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Proposed Air Pollution Ordinance Has Opposing Environmental Groups Fired Up

A proposed ordinance that would restrict open burns in forest preserves and city parks was shelved before an expected vote at last week’s Chicago City Council meeting, sent back to a committee for more scrutiny after an environmental group raised concerns.

The amendment to the city’s Air Pollution Control Ordinance calls for—among other things— a 200-yard buffer zone between burns and residences and also prohibits all brush-pile fires.

The ordinance, which was already deferred once by the council on July 29, will go back to the city’s Committee on Energy, Environmental Protection and Public Utilities, where any issues will be hashed out, said Norine Hughes, coordinator for the committee’s chairman, Ald. Virginia Rugai (19th). Hughes said there will be a committee hearing before the Oct. 7 City Council meeting solely to discuss the burning issue, while the rest of this ordinance should pass at the October council meeting.

Although some aldermen gave the thumbs-up to ordinance as it was written, three others—Ald. Tom Tunney (44th), Ald. Helen Shiller (46th) and Ald. Eugene Schulter (47th) — “didn’t like one part of it,” Hughes said. The trio disagreed with the provisions of the ordinance regarding open burns in forest preserves, she said.

“Why they zoomed in on four paragraphs is beyond me,” said Hughes. “It’s a good ordinance.”

The burn legislation, proposed by Northwest Side Ald. Brian Doherty (41st), is part of a 32-page amendment updating the city’s Air Pollution Control Ordinance, which covers pollution issues from demolition to motor vehicle exhaust. The provisions of the ordinance in question would limit ecological burning in the city’s natural areas.

Bennett Lawson, deputy alderman of the 44th ward, said Tunney was contacted by a number of advocates concerned that the 200-yard restriction would be damaging to natural areas that benefit from these controlled, permitted burns in the city. The alderman, Lawson said, was concerned the ordinance might cause burns to end in some areas.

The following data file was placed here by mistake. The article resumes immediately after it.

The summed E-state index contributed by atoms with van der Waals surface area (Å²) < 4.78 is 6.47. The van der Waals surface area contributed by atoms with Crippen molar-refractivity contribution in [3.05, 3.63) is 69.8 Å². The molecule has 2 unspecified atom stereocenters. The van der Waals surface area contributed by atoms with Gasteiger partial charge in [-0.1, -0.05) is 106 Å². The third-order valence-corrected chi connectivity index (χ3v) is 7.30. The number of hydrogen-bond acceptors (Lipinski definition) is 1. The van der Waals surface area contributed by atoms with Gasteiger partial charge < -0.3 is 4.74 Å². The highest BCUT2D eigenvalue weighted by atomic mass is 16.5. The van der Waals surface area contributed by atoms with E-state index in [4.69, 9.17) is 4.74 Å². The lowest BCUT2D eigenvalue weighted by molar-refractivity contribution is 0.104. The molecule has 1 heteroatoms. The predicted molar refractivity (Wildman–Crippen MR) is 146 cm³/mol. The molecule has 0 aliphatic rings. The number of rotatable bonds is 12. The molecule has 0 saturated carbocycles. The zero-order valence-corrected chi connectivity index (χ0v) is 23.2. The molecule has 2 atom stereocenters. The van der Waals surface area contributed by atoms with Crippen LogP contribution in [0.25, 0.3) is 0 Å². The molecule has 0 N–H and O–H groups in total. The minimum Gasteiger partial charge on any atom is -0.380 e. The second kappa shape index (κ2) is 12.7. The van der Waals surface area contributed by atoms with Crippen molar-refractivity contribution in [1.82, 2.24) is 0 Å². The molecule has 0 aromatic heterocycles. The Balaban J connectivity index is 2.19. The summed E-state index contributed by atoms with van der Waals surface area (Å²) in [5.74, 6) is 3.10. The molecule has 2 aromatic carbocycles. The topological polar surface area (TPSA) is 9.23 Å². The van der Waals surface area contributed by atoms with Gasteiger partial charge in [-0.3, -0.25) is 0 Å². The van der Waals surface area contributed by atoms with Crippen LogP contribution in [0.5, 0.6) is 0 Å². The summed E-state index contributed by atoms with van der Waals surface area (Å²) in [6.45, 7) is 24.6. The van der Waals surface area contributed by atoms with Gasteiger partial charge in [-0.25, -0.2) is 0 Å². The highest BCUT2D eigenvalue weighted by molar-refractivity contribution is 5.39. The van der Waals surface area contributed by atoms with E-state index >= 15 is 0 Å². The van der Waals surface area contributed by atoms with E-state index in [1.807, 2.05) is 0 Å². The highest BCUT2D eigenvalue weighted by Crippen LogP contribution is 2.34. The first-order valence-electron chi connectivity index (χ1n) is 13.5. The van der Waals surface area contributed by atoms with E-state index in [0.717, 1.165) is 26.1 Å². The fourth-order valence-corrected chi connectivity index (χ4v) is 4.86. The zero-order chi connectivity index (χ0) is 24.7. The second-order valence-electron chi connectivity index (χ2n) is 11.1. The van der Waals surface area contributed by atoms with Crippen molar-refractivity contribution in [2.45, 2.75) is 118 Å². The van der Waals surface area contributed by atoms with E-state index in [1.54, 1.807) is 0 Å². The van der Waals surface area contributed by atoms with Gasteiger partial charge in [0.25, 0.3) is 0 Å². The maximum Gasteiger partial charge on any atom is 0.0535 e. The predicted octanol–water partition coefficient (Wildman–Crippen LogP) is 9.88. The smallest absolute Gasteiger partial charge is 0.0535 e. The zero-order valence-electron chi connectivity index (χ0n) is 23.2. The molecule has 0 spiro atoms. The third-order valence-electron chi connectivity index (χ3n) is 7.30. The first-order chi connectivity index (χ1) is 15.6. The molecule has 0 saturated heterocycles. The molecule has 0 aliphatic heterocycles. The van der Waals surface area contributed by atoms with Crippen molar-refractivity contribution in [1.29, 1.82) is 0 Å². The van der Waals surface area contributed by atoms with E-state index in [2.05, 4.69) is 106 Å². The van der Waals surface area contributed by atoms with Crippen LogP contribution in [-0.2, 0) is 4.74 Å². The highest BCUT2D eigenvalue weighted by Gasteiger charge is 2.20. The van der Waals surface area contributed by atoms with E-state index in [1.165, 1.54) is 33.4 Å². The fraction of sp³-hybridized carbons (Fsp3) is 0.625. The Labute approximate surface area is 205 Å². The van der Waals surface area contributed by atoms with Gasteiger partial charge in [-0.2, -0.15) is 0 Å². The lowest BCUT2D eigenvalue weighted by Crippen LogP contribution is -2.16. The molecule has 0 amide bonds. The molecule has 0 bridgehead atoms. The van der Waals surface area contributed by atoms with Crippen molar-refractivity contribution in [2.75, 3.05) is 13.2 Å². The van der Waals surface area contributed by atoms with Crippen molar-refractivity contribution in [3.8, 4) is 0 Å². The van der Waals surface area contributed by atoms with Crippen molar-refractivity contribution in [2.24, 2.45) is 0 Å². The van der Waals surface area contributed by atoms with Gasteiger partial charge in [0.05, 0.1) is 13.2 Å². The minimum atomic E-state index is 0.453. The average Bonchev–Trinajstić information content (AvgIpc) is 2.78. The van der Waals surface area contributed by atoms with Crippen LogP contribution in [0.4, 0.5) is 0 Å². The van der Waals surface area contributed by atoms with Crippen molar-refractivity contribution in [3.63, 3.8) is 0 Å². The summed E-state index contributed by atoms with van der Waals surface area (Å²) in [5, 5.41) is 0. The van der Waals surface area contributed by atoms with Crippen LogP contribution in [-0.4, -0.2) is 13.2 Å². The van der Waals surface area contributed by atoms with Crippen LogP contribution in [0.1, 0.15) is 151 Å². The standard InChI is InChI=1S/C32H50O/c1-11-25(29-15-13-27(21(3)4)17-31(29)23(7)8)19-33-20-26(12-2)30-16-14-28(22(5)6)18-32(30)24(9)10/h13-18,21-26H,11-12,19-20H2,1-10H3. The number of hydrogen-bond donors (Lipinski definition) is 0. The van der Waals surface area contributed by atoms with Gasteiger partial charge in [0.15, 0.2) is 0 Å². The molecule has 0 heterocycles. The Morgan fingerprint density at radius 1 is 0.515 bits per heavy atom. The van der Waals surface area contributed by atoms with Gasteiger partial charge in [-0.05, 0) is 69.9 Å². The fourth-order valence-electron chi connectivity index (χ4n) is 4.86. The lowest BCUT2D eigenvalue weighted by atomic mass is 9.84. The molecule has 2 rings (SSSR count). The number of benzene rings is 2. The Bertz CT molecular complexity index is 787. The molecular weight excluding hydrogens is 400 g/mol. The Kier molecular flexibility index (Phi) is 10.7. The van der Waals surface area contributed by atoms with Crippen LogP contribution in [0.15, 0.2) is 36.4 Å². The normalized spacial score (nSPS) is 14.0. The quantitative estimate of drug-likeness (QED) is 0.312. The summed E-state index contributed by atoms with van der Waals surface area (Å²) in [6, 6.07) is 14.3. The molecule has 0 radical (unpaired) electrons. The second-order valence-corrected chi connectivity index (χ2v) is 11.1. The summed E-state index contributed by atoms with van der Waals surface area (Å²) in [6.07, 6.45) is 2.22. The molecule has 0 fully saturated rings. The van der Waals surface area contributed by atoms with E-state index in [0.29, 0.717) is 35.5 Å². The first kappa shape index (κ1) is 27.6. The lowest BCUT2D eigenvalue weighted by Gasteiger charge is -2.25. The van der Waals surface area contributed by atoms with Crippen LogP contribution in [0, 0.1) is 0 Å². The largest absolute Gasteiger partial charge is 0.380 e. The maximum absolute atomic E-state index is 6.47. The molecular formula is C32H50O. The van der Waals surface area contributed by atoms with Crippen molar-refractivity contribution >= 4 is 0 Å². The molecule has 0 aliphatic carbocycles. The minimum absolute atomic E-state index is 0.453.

“The burns are a good thing,” said Lawson. “They keep natural areas healthy.”

Lawson said the full City Council was expected to consider the ordinance on Sept. 9, “but there are still issues with burn provisions.”

One group contacting Tunney was Friends of the Parks, which supports, “controlled, carefully planned, permitted burns done respectfully and with good communication with the neighborhood,” said Rebecca Blazer, director of the organization’s forest preserve initiatives.

Yet Blazer said the updated code severely limits controlled burns within the city limits and in parks and forest preserves.

“It’s unacceptable to a whole lot of conservation folks,” she said. “Ecological burns are incredibly important to our natural areas, not just for cute, fuzzy critters, but so that we can have healthy, functioning ecosystems.”

Not all environmental groups, however, support ecological burns. Bathsheba Birman, director of the Urban Wildlife Coalition, said a burn gone awry March 17 took out 320 acres of land in Orland Park. She said burns not only remove the last urban forests but also pose serious health risks. Community groups on the Northwest Side concluded there is no ecological or historical basis for burns, Birman said.

“We’d like to see a full ban,” said Birman.

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